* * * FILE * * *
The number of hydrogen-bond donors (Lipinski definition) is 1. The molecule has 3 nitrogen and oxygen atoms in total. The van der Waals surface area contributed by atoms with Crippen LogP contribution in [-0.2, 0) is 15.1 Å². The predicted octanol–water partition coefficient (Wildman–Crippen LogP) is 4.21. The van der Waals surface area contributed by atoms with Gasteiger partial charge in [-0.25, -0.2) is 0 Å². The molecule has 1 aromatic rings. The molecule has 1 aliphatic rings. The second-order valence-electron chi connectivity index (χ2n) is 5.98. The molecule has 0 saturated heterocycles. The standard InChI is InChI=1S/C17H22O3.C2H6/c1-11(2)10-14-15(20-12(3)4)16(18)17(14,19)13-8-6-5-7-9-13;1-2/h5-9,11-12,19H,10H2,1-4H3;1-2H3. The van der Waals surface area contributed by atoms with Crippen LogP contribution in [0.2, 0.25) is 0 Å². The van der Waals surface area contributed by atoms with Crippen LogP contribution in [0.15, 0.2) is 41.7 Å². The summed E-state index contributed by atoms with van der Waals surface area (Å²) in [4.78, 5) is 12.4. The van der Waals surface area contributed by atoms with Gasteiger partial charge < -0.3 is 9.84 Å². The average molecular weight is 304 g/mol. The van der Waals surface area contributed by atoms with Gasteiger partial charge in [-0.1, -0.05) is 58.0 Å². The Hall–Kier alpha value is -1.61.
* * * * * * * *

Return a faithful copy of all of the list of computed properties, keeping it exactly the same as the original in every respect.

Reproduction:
The number of hydrogen-bond donors (Lipinski definition) is 1. The molecule has 3 nitrogen and oxygen atoms in total. The van der Waals surface area contributed by atoms with Crippen LogP contribution in [-0.2, 0) is 15.1 Å². The predicted octanol–water partition coefficient (Wildman–Crippen LogP) is 4.21. The van der Waals surface area contributed by atoms with Gasteiger partial charge in [-0.25, -0.2) is 0 Å². The molecule has 1 aromatic rings. The molecule has 1 aliphatic rings. The second-order valence-electron chi connectivity index (χ2n) is 5.98. The molecule has 0 saturated heterocycles. The standard InChI is InChI=1S/C17H22O3.C2H6/c1-11(2)10-14-15(20-12(3)4)16(18)17(14,19)13-8-6-5-7-9-13;1-2/h5-9,11-12,19H,10H2,1-4H3;1-2H3. The van der Waals surface area contributed by atoms with Crippen LogP contribution in [0.2, 0.25) is 0 Å². The van der Waals surface area contributed by atoms with Crippen LogP contribution in [0.15, 0.2) is 41.7 Å². The summed E-state index contributed by atoms with van der Waals surface area (Å²) in [4.78, 5) is 12.4. The van der Waals surface area contributed by atoms with Gasteiger partial charge < -0.3 is 9.84 Å². The average molecular weight is 304 g/mol. The van der Waals surface area contributed by atoms with Gasteiger partial charge in [-0.1, -0.05) is 58.0 Å². The Hall–Kier alpha value is -1.61.